First, he says he sometimes thinks that “one term is enough.”

Enough because . . . he’s tired? No, couldn’t be. He couldn’t possibly be intending to convey the impression of fatigue to his supporters and financiers.

Enough because . . . that is all he will need to accomplish his goals? Well, we know about the economy and the prospects for recovery before November 2012, so he won’t have improved that over what he inherited. He sometimes talks about his accomplishments, but Obamacare is on the run in the courts, will probably not survive a single-term presidency. His accounts of other “achievements” are frequently misleading; recently, the Washington Post – yes, WaPo – said of his speech extolling the success of the auto industry bailouts “What we found is one of the most misleading collections of assertions we have seen in a short presidential speech.” He got bin Laden, that was good. Excellent, in fact. But compared with his own expectations and those of his voters, it’s pretty thin gruel for three years.  No, hardly anyone thinks he's accomplished much or expects him to accomplish a lot more by November 2012.  And I don't think he believes it, either.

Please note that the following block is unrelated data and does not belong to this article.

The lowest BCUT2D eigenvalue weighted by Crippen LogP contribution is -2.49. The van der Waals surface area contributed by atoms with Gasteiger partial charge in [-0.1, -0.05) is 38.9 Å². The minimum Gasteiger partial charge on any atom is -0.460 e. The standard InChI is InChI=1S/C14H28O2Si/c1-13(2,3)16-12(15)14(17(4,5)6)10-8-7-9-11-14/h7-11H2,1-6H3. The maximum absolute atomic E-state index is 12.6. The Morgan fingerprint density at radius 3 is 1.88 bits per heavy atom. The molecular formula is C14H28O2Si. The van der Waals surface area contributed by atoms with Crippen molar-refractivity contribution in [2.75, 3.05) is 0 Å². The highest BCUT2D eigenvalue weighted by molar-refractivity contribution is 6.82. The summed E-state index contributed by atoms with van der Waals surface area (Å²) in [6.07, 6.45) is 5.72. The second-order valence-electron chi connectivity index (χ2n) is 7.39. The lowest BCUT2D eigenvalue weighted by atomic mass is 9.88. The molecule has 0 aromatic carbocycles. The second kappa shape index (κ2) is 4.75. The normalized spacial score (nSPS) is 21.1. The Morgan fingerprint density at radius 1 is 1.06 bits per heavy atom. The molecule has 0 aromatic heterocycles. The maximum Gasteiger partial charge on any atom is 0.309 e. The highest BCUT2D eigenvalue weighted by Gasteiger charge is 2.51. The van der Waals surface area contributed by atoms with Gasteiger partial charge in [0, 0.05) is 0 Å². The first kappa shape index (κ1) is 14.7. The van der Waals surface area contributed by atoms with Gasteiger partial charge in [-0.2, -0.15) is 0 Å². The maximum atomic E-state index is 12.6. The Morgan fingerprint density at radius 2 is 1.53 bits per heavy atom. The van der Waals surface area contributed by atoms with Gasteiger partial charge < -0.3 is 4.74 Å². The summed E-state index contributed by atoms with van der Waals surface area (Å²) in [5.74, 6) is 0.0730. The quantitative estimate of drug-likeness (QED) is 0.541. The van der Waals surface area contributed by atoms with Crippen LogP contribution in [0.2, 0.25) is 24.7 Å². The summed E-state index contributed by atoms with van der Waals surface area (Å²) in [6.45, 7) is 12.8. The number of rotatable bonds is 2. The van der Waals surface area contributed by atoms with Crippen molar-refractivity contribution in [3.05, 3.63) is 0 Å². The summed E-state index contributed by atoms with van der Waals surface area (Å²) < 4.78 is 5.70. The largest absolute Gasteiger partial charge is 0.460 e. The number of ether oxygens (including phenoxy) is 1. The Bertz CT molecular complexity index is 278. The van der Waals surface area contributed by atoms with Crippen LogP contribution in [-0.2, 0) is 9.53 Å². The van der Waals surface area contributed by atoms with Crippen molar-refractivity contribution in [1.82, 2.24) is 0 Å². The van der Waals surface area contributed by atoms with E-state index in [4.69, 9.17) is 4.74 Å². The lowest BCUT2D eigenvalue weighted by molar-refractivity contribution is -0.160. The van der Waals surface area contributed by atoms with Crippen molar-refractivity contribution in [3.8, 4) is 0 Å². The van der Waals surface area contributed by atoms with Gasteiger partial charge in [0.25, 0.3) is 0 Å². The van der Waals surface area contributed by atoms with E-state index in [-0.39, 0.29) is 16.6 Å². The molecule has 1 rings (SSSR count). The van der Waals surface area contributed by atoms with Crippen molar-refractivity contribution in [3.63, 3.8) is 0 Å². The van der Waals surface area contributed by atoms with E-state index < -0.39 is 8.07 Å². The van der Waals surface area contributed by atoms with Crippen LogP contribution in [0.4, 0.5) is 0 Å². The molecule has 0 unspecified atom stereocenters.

Enough because . . . he knows he cannot enact his social theories into law, at least not for long, and well, OK, he tried, and that’s enough?

Or: Enough because . . . he’s bored?

I think it’s some combination of these last two. Listen to him claiming to make a point about Michelle and the girls, but really making a point about himself (surprise!), suggesting that he might say to them: “You know, you guys, I want to do something different.”

Now think about that for a minute, especially in light of the “one term is enough” suggestion. You’re the President of the United States. What “something different” might you want to do as the end of your first term approaches that would be – I don’t know, more helpful to mankind, more fulfilling, more prestigious?